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December 17, 2010 Mohamed Bouazizi, a young illegal street vendor in a small Tunisian city, sets himself on fire to protest against continued harassment from the police. It’s the spark that triggers the extraordinary revolution that will shake the whole Maghreb. On January 14, 2011 massive demonstrations in avenue Habib Bourguiba, in Tunis, force Ben Ali to resign, ending a twenty year dictatorship.

Written by two young expats living in Tunisia, this book chronicles the events that developed during these 30 days following Bouazizi’s tragic gesture. No More Fear also documents the progressions of events and attempts at explaining how the sacrifice of a poor street vendor catalyzed an entire population to break the "wall of fear ", leading to unexpected change.

Beyond the authors’ personal experience, the story is based on interviews with families of "martyrs of the revolution", lawyers, artists, bloggers and journalists. The book reports messages exchanged on of the most significant sources of mobilization during the “Arab Spring”, social networking sites like Facebook and Twitter, which became virtual arena in which protestors could join the uprising.

The main authors, an anthropologist and an economist, have been living in Tunisia for several years, after more than a decade spent travelling between Africa, Asia and America following their shared passion for developing countries and working for various international organizations. The two authors have collected evidence, notes from a network of Tunisian and non-Tunisian protagonists and observers, making the book a unique "collective work", reflecting view and perspectives from both sides of the Mediterranean.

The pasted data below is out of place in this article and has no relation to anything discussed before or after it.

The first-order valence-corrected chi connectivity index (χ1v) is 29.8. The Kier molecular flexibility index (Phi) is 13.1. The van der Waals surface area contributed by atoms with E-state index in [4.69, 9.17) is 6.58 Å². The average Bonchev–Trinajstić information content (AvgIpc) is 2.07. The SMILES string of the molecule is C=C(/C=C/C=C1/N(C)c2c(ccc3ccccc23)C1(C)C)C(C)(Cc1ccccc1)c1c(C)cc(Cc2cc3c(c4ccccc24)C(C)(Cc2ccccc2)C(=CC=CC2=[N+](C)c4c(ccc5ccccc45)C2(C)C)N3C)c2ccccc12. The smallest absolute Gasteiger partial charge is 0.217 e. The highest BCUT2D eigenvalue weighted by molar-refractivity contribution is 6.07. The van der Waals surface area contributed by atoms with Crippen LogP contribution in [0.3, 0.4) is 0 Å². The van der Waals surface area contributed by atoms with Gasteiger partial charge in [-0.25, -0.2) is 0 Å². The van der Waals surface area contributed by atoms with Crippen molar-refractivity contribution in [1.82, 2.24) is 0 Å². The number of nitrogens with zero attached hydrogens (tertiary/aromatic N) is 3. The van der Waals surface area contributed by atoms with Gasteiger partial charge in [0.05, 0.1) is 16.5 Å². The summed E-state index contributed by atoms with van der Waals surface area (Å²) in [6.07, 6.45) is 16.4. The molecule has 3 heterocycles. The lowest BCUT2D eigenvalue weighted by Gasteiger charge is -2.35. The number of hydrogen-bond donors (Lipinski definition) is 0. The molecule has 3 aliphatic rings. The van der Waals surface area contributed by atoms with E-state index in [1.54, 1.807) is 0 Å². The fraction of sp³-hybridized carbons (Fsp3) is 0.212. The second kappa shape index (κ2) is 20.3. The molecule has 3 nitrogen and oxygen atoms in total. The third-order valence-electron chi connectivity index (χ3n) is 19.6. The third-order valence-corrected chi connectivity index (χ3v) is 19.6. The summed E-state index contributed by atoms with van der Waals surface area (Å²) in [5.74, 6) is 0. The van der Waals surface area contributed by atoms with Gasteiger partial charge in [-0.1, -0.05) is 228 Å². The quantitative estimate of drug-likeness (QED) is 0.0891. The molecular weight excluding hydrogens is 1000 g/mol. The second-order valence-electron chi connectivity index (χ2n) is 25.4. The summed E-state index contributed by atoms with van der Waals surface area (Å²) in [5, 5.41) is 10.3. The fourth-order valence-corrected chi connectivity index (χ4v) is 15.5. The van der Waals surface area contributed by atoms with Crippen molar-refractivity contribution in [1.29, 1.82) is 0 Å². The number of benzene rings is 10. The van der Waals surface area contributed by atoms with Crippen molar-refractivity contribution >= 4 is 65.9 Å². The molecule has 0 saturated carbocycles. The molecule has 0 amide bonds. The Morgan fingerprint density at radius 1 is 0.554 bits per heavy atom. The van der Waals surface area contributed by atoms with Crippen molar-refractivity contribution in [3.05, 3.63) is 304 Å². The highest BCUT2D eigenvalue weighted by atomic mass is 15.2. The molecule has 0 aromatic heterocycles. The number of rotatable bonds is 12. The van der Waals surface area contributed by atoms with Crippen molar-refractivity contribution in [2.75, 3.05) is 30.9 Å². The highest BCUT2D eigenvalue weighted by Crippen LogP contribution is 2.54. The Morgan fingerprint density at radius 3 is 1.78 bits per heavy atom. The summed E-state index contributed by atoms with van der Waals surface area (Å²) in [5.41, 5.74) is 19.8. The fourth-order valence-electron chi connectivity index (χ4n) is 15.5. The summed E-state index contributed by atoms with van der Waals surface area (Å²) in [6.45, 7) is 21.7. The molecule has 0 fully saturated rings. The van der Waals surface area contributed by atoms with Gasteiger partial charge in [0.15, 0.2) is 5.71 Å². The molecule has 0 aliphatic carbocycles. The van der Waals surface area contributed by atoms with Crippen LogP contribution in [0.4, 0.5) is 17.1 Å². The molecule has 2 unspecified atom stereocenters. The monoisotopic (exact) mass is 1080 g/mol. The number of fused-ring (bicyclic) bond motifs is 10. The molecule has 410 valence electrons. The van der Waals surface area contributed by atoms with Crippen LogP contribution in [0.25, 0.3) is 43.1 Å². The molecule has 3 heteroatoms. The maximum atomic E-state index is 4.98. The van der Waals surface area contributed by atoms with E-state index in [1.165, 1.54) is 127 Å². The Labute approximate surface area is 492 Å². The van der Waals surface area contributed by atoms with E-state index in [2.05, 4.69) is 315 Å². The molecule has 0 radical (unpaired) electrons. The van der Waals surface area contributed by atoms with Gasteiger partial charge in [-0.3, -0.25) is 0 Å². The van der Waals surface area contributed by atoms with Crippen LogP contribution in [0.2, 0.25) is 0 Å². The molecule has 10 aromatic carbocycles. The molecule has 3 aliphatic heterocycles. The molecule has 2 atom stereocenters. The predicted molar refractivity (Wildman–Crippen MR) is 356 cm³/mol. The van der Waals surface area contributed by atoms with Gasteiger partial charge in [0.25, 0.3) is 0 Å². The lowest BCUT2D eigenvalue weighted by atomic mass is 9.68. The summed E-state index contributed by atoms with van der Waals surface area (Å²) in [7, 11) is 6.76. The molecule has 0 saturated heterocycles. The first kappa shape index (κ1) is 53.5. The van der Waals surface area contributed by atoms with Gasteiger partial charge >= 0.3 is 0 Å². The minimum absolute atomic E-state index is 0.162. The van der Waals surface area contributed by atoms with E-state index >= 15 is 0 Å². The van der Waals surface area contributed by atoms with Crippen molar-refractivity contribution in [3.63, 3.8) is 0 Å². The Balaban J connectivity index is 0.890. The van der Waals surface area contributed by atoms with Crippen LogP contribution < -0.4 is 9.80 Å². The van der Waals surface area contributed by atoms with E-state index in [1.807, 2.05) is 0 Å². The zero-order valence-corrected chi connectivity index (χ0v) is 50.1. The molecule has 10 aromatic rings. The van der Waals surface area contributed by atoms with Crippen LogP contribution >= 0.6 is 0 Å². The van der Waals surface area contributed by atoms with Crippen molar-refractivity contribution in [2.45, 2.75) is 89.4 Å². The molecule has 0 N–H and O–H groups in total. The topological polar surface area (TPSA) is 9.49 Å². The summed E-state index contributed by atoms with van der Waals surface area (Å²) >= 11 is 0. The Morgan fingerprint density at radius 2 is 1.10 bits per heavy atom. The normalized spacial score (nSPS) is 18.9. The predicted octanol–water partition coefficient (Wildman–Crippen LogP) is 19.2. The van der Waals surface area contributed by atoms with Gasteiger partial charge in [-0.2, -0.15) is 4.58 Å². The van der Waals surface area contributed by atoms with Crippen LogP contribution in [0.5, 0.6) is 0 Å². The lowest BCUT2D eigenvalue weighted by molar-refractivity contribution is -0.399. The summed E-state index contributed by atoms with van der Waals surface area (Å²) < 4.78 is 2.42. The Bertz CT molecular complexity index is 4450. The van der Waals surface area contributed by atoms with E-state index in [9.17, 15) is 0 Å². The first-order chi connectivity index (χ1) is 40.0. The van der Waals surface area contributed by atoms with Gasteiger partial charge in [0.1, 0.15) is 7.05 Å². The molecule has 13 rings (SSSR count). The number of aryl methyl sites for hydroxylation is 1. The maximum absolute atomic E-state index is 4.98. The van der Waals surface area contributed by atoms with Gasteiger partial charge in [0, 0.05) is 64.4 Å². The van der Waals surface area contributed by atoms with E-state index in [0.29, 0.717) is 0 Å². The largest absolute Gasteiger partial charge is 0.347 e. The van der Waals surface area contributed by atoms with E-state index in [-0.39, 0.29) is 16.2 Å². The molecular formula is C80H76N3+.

Reviews

A first-person account of the glorious thirty days which sparked the Arab spring, the pages of No More Fear fly by, one after another. They talk about the many different faces of the revolution and chronicle novel experiences, original witnesses, all at the speed of the digital communication age that has made the revolution possible. A must read.
La Stampa

Intense, accurate and lively tales from two expats living in Carthage.
La Repubblica

A unique literary genre: real life, a clear and fascinating story of a reality which is already history.
Sky

A close look at the important role of Facebook and Twitter in the revolution in Tunisia: more effective than traditional media, used to fill the silence and break the censorship
Corriere della Sera